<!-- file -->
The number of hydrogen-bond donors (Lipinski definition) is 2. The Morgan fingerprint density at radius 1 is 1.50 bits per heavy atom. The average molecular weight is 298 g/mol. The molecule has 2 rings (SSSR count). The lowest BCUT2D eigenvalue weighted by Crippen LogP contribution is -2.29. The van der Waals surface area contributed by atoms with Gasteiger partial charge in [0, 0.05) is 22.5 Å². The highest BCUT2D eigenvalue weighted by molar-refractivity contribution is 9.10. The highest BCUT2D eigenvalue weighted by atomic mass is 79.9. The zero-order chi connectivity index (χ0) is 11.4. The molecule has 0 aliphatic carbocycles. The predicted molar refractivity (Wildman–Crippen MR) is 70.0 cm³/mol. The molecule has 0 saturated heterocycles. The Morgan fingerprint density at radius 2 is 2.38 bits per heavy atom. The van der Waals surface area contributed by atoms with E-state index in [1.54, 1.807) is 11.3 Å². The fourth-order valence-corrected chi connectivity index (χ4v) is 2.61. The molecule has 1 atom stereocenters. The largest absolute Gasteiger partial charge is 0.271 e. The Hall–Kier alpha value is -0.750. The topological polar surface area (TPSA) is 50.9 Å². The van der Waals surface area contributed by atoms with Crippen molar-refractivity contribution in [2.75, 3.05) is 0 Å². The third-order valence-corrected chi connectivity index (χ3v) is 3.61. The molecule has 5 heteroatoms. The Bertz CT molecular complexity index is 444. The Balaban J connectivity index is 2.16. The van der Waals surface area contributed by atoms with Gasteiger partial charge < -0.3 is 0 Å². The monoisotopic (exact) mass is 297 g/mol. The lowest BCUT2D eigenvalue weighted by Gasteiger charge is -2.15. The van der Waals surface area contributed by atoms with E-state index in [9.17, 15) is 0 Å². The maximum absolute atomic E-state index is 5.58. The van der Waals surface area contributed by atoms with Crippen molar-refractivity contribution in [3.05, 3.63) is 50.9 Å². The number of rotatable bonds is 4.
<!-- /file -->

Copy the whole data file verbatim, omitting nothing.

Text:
The number of hydrogen-bond donors (Lipinski definition) is 2. The Morgan fingerprint density at radius 1 is 1.50 bits per heavy atom. The average molecular weight is 298 g/mol. The molecule has 2 rings (SSSR count). The lowest BCUT2D eigenvalue weighted by Crippen LogP contribution is -2.29. The van der Waals surface area contributed by atoms with Gasteiger partial charge in [0, 0.05) is 22.5 Å². The highest BCUT2D eigenvalue weighted by molar-refractivity contribution is 9.10. The highest BCUT2D eigenvalue weighted by atomic mass is 79.9. The zero-order chi connectivity index (χ0) is 11.4. The molecule has 0 aliphatic carbocycles. The predicted molar refractivity (Wildman–Crippen MR) is 70.0 cm³/mol. The molecule has 0 saturated heterocycles. The Morgan fingerprint density at radius 2 is 2.38 bits per heavy atom. The van der Waals surface area contributed by atoms with E-state index in [1.54, 1.807) is 11.3 Å². The fourth-order valence-corrected chi connectivity index (χ4v) is 2.61. The molecule has 1 atom stereocenters. The largest absolute Gasteiger partial charge is 0.271 e. The Hall–Kier alpha value is -0.750. The topological polar surface area (TPSA) is 50.9 Å². The van der Waals surface area contributed by atoms with Crippen molar-refractivity contribution in [2.75, 3.05) is 0 Å². The third-order valence-corrected chi connectivity index (χ3v) is 3.61. The molecule has 5 heteroatoms. The Bertz CT molecular complexity index is 444. The Balaban J connectivity index is 2.16. The van der Waals surface area contributed by atoms with Gasteiger partial charge < -0.3 is 0 Å². The monoisotopic (exact) mass is 297 g/mol. The lowest BCUT2D eigenvalue weighted by Gasteiger charge is -2.15. The van der Waals surface area contributed by atoms with E-state index in [9.17, 15) is 0 Å². The maximum absolute atomic E-state index is 5.58. The van der Waals surface area contributed by atoms with Crippen molar-refractivity contribution in [3.05, 3.63) is 50.9 Å². The number of rotatable bonds is 4.